Yanghee Lee was denied access to conflict-wracked Hpakant and Waignmaw townships in Kachin State this week as she undertakes her fifth visit to Burma in her capacity as UN special rapporteur on the country’s human rights situation, with the government citing security concerns.
Aye Win, a spokesman for the United Nations in Burma, said Tuesday afternoon that the special rapporteur would return to Rangoon this evening, having cut short her trip to Kachin State in light of the refusal.
“She visited some IDP [internally displaced person] camps in Myitkyina today and is now at the airport to return to Yangon. Tomorrow she is visiting a hard labour camp in Mon State,” he told DVB, adding that some parts of Lee’s trip would require rescheduling after the Kachin State rebuff.
Hpakant is the heart of Burma’s lucrative but rights abuse-plagued jade industry, while fighting escalated last month in Waignmaw township as the Burma Army pushed nearer to the Laiza headquarters of the Kachin Independence Army.
Laiza, on the Sino-Burmese border, had been on Lee’s planned itinerary amid reports of civilians newly displaced by the fighting.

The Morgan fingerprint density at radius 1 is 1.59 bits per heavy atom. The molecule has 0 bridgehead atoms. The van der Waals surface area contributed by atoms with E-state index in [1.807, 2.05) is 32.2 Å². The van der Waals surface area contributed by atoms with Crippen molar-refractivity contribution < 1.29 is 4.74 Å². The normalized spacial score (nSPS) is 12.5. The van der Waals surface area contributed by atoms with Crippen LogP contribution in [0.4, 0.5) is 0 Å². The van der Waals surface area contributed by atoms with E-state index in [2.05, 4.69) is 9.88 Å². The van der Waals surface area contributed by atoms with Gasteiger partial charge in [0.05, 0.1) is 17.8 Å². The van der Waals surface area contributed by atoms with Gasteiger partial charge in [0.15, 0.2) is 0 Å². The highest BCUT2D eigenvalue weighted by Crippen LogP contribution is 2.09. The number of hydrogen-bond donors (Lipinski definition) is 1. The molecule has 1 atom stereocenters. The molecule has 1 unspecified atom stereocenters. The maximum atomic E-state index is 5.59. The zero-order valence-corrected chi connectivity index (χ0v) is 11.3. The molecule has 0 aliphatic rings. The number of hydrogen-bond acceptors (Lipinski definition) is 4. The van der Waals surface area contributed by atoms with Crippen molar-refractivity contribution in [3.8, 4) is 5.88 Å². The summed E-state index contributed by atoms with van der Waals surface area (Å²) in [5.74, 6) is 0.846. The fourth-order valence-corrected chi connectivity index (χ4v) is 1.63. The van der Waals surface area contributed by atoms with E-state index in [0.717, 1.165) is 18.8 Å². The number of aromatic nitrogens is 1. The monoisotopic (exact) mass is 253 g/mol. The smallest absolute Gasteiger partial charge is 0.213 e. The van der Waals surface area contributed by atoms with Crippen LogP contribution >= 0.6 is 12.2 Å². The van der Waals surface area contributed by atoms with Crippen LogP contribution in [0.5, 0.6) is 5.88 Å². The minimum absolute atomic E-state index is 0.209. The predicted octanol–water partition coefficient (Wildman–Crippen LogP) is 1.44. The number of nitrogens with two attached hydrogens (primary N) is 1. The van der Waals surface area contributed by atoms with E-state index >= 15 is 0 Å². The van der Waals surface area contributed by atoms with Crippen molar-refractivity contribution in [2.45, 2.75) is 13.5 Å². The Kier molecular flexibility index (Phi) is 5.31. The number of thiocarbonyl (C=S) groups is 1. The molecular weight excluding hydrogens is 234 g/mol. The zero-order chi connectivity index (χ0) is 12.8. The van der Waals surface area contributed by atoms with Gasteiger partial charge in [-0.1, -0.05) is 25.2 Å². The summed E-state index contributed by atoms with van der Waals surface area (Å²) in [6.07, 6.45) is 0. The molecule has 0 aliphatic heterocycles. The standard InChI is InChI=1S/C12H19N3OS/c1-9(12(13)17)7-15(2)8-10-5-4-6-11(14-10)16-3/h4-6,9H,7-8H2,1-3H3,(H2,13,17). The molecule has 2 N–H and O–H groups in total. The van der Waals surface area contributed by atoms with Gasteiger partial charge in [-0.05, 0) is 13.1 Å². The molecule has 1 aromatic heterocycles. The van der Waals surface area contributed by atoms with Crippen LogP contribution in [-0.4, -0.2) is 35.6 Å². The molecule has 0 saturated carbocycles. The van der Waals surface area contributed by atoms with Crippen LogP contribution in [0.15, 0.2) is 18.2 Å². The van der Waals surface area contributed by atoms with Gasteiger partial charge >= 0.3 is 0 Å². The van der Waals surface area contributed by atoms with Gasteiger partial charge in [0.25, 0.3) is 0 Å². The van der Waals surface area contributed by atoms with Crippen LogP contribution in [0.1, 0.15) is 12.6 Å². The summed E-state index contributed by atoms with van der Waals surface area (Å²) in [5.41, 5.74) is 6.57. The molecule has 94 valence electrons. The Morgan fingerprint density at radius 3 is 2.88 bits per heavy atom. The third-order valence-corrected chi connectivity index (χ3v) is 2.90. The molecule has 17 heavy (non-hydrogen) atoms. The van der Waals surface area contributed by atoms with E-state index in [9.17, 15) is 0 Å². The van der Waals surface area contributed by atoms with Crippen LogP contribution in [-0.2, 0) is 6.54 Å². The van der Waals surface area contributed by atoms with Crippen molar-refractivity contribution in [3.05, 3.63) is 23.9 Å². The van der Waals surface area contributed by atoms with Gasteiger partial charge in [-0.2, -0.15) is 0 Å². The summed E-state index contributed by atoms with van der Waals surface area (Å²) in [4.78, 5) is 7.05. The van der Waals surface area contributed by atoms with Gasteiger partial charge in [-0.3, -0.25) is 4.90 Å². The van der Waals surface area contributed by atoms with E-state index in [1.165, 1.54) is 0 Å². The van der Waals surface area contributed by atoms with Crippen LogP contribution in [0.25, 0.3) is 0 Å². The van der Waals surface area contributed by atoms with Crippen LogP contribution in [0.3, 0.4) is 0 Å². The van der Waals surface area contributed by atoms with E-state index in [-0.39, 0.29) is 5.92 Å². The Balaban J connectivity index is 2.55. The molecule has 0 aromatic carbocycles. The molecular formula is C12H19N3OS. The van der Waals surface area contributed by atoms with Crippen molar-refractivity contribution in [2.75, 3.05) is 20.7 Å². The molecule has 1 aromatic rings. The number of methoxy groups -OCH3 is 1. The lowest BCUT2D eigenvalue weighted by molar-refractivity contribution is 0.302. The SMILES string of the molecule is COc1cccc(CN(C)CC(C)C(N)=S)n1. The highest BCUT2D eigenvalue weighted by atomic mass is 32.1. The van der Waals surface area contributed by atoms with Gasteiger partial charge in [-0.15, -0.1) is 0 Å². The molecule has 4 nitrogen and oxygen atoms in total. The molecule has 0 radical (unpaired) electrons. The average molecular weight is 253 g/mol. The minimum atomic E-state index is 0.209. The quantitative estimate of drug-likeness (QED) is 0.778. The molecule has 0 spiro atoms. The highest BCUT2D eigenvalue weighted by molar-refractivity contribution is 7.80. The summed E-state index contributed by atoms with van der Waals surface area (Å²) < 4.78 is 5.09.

Sporadic clashes between the KIA and the Burma Army have also been reported in Hpakant township in recent months.
Later this week the special rapporteur intends to visit another conflict zone in northern Arakan State, where a crackdown by security forces continues in the wake of 9 October attacks on border police posts. The affected region has been a virtual no-go zone for media and humanitarian aid groups as security forces undertake “clearance operations” that have killed dozens of Rohingya Muslims as part of the search for the attacks’ perpetrators, which the government says are Islamic militants.
This week the International Organization for Migration said about 65,000 Rohingya refugees have amassed along the Bangladesh border after fleeing northern Rakhine State in the wake of the attacks and subsequent security crackdown. One-third of the refugees crossed the border in the last week alone.
Asked about the Rakhine leg of Lee’s latest Burma tour, Aye Win said a date for the trip had not yet been finalised.
“As to confirming the programme there, we will know when we get there,” he added.
Lee’s trip was announced on Friday, in a message that indicated she intended to visit Rathedaung, Buthidaung and Maungdaw townships — the area subject to the security crackdown since October — as well as the Arakan State capital Sittwe.
“Apart from what is happening in Rakhine [Arakan], the escalation in fighting in Kachin and Shan, with its inevitable negative impact on the situation of civilians, is causing some disquiet regarding the direction that the new government is taking in its first year of administration,” Lee was quoted as saying.
The special rapporteur’s visit, which began on Monday, will conclude on 20 January.